foto-gregory-bio-2 Dr. GREGORY HOPKINS Artistic Director Gregory Henry Hopkins is a native of Philadelphia, Pennsylvania. He received his bachelor’s degree in voice from Temple University, a master’s degree in opera from Curtis Institute of Music and doctoral degree in music from Belford University. He is the winner of top prizes in the Busseto Verdi Competition and the Mantova International Vocal Competition, both in Italy, the Dealy Award and the Opera Index Grant. Dr. Hopkins has sung the role of Othello with the Metropolitan Opera Education department. He has sung the Manzoni Requiem by Verdi with the Orchestras of Anchorage, Alaska; Chicago Illinois; Honolulu; Washington, DC; the New York Choral Society; and The Mendelssohn Club of Philadelphia. Performances of Beethoven’s Ninth Symphony have been performed with The Baltimore Symphony, the Symphony in Bogota, Colombia, and the New Haven Symphony. Professor Hopkins has sung Orff’s “Carmina Burana” with the Colorado Symphony and with The Alvin Ailey American Dance Theater where he also was a featured soloist in “Revelations”. For Eve Queler’s Opera Orchestra of New York, Professor Hopkins has sung “I Vespri Siciliani” and “La Battaglia di Legnano”, both by Verdi; “Il Pirata” (Bellini), “Joan of Arc” (Tchaikovsky) and “Robert le Diable” (Meyerbeer). With New York City Opera, Dr. Hopkins debuted in “Die Soldaten” (Zimmerman) with subsequent performances in “Turandot” (Puccini); “Dr. Faust”, (Busoni), and “The Mother of Three Sons” (Jenkins). Other Operatic performances include: “La Donna del Lago”(Rossini) with The Arizona Opera; “The Prodigal Son” and “Curlew River”, both by Britten, in Venice, Italy; and “Idomeneo” (Mozart) in Geneva, Switzerland; also “Nabucco” by Verdi with the Queens Choral Society and Opera Ebony. Additional performances with Opera Ebony and Opera North include: “Lo Schiavo” (Gomes),“Madame Butterfly” and “La Bohème” both by Puccini; and “La Traviata” and “Aida” both by Verdi. With the Five Colleges Orchestra, Professor Hopkins has performed: “Tosca” (Puccini) and Cavalleria Rusticana” (Mascagni) along with “The Barber of Seville” (Rossini) in Martinique. He has sung Undine Moore’s “Scenes in the Life of a Martyr”, with the Philadelphia Orchestra and the Baltimore Symphony. He has performed the title role in “The Ordering of Moses” with the National Symphony and “I Will Lift Up Mine Eyes”, by Hailstork, with the Atlanta Symphony, Philadelphia Orchestra, Berkshire Choral Festival, Baltimore Symphony, and Chattanooga Symphony. Additionally, Dr. Hopkins has performed, also by Hailstork, “Done Paid My Vow” with the Long Island Philharmonic, and the world premiere of “Deborah” (Schoenfield) with the Haifa Symphony in Israel and in the United States with the National Symphony in DC as part of the 50th Anniversary of Isreal. As artistic director of Harlem Lyric Opera Company, Dr. Hopkins has conducted all the performances of the company, which include all international performances of the Harlem Jubilee Singers, Harlem Opera Choir, Harlem Opera Ensemble and other groups affiliated with Harlem Lyric Opera Company as listed in the company’s web page. As a singer, pianist, organist, choral conductor, teacher and clinician, Dr. Hopkins has traveled throughout the Americas, Europe, Asia and The Middle East, with recent performances including The Cervantino Festival (Mexico), and festivals as Umbria Jazz (Italy), Jazz a Vienne (France) and JazzVitoria (Spain). Dr. Hopkins serves The National Convention of Gospel Choirs and Choruses as Director of Performance Ministries; The Hampton University Minister’s Conference as Recital Co-Coordinator; and Gospel Music Workshop of America as Vocal Consultant to the Men’s Department. He has been twice privileged to prepare and present musicals for the National Baptist Convention’ annual sessions, and was musical director for the NAACP’s Centennial Celebration. At Arkansas Baptist College’s EC Morris Institute he is Choral Clinician. For the Million Man March he was selected by Minister Farakahn to sing immediately following the address. As an educator, he has served on the faculties of: Community College of Philadelphia; Morgan State University; Westminster Choir College and NY Seminary of the East. Currently, he is Assistant Professor of Voice at Howard University in Washington. For nearly a quarter of a century he has been Minister of Music for Harlem’s Convent Avenue Baptist Church. He is also Artistic Director for Harlem Opera Theater and Music Director for the Harlem Jubilee Singers and Cocolo Japanese Choir. Dr. Hopkins is a featured artist on five recordings: “Blue Monday” (Gershwin) and “Lost in the Stars” (Kurt Weill), a recording of Spirituals entitled “Amazing Grace” which he conducted, “the Gospel at Carnegie Hall” and “Done Paid my Vow”.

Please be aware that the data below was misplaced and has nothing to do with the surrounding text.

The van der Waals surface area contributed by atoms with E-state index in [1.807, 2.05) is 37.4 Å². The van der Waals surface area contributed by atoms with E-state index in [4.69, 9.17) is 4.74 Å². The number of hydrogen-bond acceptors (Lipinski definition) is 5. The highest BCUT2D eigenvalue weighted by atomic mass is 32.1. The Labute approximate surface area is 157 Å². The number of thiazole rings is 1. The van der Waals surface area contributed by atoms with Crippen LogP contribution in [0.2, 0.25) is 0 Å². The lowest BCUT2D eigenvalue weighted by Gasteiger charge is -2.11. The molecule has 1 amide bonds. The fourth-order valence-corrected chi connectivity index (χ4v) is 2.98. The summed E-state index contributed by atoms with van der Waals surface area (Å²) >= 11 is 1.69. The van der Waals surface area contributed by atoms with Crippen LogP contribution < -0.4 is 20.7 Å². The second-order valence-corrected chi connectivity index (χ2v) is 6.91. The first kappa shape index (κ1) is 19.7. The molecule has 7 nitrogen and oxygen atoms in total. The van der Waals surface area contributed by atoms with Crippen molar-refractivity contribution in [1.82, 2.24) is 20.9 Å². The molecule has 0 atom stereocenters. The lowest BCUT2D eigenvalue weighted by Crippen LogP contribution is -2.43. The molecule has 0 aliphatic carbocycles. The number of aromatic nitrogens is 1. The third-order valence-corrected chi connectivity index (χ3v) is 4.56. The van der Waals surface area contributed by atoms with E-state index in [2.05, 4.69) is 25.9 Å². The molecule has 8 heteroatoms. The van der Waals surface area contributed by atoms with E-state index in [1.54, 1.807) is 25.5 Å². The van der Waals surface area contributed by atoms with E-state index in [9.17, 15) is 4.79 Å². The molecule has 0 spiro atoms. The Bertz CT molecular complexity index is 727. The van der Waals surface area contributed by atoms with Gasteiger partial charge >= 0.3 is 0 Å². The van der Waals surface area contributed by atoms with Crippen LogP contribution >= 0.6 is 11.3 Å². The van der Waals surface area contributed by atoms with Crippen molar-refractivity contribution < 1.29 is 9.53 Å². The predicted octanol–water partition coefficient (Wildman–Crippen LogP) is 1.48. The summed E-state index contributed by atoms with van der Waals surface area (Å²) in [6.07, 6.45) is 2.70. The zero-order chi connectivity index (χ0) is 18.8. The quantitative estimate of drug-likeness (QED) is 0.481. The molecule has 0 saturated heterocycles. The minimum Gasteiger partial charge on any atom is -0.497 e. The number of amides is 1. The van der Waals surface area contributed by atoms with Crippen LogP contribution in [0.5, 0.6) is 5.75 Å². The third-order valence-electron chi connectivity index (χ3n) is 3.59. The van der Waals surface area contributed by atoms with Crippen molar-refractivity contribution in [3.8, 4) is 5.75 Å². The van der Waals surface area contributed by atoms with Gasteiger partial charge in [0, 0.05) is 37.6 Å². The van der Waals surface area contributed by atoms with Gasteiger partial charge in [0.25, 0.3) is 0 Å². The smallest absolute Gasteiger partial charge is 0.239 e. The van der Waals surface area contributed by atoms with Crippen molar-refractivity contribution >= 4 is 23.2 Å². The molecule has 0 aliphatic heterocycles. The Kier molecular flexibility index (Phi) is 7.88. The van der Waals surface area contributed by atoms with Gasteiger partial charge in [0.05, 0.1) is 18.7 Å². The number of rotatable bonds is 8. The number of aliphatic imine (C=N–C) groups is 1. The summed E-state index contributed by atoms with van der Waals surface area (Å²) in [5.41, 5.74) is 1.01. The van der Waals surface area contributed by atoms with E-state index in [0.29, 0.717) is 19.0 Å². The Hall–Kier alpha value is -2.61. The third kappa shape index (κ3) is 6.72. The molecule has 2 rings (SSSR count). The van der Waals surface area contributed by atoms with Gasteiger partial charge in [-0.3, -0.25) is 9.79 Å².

Excerpts from press reviews